Bouncing back: Five steps to ensure your water systems recover from unexpected disasters

In August 2017, Hurricane Harvey hit Houston, devastating the city and disrupting many of its services. Water expert, Vinoth Manoharan explains how foresight and planning kept safe drinking water flowing in Houston during this time of extreme need.

When Hurricane Harvey made landfall in Houston, it brought more than 40 inches of rain — the equivalent of almost an entire year’s worth — to parts of the city. The result was calamitous, with city-wide economic losses estimated at between US$70 billion and US$200 billion.

Yet, amongst the devastation, Houston’s drinking water system remained up and running during and after the hurricane, ensuring Houston’s residents continued to have access to safe, clean drinking water. Essential to this was the East Water Purification Plant, which is the largest of Houston’s three major drinking-water facilities, and supplies drinking water to most of the city’s residents.

So, how did the East Plant team maintain service during this record-breaking storm? The seeds of this capability were planted by the foresight of the facility’s engineers. The management team at the East Plant, working with AECOM, recognized the importance of preparing for a possible event like this, for example, planning for the care of frequently overlooked ancillary facilities, such as storm sewers, stormwater pump stations, fuel tanks and command centers, well in advance of any potential disaster.

With critical infrastructure around the world vulnerable to an increasing range of threats, such as climate change and extreme weather events, here are five steps that water treatment plant managers and engineers can take to build resilience — based on lessons learnt from Hurricane Harvey.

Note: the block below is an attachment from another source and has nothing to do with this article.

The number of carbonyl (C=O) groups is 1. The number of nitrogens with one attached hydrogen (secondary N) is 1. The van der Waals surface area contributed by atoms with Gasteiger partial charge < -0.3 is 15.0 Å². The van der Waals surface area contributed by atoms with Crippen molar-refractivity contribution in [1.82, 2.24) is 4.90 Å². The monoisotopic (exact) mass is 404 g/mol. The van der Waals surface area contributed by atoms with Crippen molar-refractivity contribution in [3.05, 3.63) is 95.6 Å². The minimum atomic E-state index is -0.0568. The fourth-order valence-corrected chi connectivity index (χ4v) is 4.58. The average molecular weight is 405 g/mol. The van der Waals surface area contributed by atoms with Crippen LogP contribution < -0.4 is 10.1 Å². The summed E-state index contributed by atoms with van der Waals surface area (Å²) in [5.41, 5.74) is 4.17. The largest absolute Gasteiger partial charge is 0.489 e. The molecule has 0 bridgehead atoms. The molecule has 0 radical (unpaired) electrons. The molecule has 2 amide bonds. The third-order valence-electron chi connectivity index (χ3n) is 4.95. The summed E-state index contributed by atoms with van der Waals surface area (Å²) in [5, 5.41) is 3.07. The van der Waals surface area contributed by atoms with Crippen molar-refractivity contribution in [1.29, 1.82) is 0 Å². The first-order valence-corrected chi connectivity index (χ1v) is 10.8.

1/ Evaluate current function

Understanding your water system’s effectivity is the first step towards resilience. In 2010, the City of Houston and AECOM undertook a study that assessed the sustainability and vulnerability of the entire East Plant facility. The study evaluated the treatment process, hydraulic capacity, solids process and ancillary facilities, confirming the critical role that the East Plant’s interior stormwater conveyance system and pump station play in the facility’s functionality as it collects, conveys and pumps rainfall out of the plant site. Further, it was determined that without this system, the plant would flood during record storm events.

2/ Investigate risk for failure

If understanding functionality is the first step, analysis is the next. For example, the East Plant team analyzed the potential for the facility’s failure and the factors that could contribute to it. Among the observations was one stark, highly-concerning finding: the current stormwater system was inadequate in terms of its ability to handle the water resulting from a record-setting storm. The East Plant is surrounded by a levee that protects it from rising flood waters, but also traps rainfall inside the levee and within the plant’s boundary. If the stormwater system could not handle the rainfall, it was clear that the East Plant’s treatment equipment could flood and be forced to shut down and the team committed to take steps to address this issue.